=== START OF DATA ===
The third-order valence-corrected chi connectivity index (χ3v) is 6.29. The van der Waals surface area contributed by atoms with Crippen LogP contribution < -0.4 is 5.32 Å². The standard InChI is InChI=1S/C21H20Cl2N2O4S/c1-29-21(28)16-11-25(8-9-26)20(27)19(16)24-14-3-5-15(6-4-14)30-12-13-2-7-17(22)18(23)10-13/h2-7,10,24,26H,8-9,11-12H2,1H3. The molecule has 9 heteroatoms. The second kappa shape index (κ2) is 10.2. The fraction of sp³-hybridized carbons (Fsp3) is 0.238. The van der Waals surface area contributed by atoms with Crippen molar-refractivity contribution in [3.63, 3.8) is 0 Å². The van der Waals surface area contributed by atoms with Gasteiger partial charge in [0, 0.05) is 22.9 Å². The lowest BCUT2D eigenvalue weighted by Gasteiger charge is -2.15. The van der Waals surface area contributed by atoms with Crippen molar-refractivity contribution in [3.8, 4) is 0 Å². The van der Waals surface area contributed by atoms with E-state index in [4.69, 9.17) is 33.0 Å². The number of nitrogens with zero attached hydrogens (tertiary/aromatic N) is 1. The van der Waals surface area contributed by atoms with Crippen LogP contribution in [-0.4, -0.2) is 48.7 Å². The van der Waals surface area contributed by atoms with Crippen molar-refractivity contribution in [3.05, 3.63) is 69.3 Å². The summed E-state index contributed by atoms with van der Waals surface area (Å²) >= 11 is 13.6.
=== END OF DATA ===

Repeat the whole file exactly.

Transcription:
The third-order valence-corrected chi connectivity index (χ3v) is 6.29. The van der Waals surface area contributed by atoms with Crippen LogP contribution < -0.4 is 5.32 Å². The standard InChI is InChI=1S/C21H20Cl2N2O4S/c1-29-21(28)16-11-25(8-9-26)20(27)19(16)24-14-3-5-15(6-4-14)30-12-13-2-7-17(22)18(23)10-13/h2-7,10,24,26H,8-9,11-12H2,1H3. The molecule has 9 heteroatoms. The second kappa shape index (κ2) is 10.2. The fraction of sp³-hybridized carbons (Fsp3) is 0.238. The van der Waals surface area contributed by atoms with Crippen molar-refractivity contribution in [3.63, 3.8) is 0 Å². The van der Waals surface area contributed by atoms with Gasteiger partial charge in [0, 0.05) is 22.9 Å². The lowest BCUT2D eigenvalue weighted by Gasteiger charge is -2.15. The van der Waals surface area contributed by atoms with Crippen molar-refractivity contribution in [3.8, 4) is 0 Å². The van der Waals surface area contributed by atoms with E-state index in [4.69, 9.17) is 33.0 Å². The number of nitrogens with zero attached hydrogens (tertiary/aromatic N) is 1. The van der Waals surface area contributed by atoms with Crippen LogP contribution in [-0.4, -0.2) is 48.7 Å². The van der Waals surface area contributed by atoms with Crippen molar-refractivity contribution in [3.05, 3.63) is 69.3 Å². The summed E-state index contributed by atoms with van der Waals surface area (Å²) >= 11 is 13.6.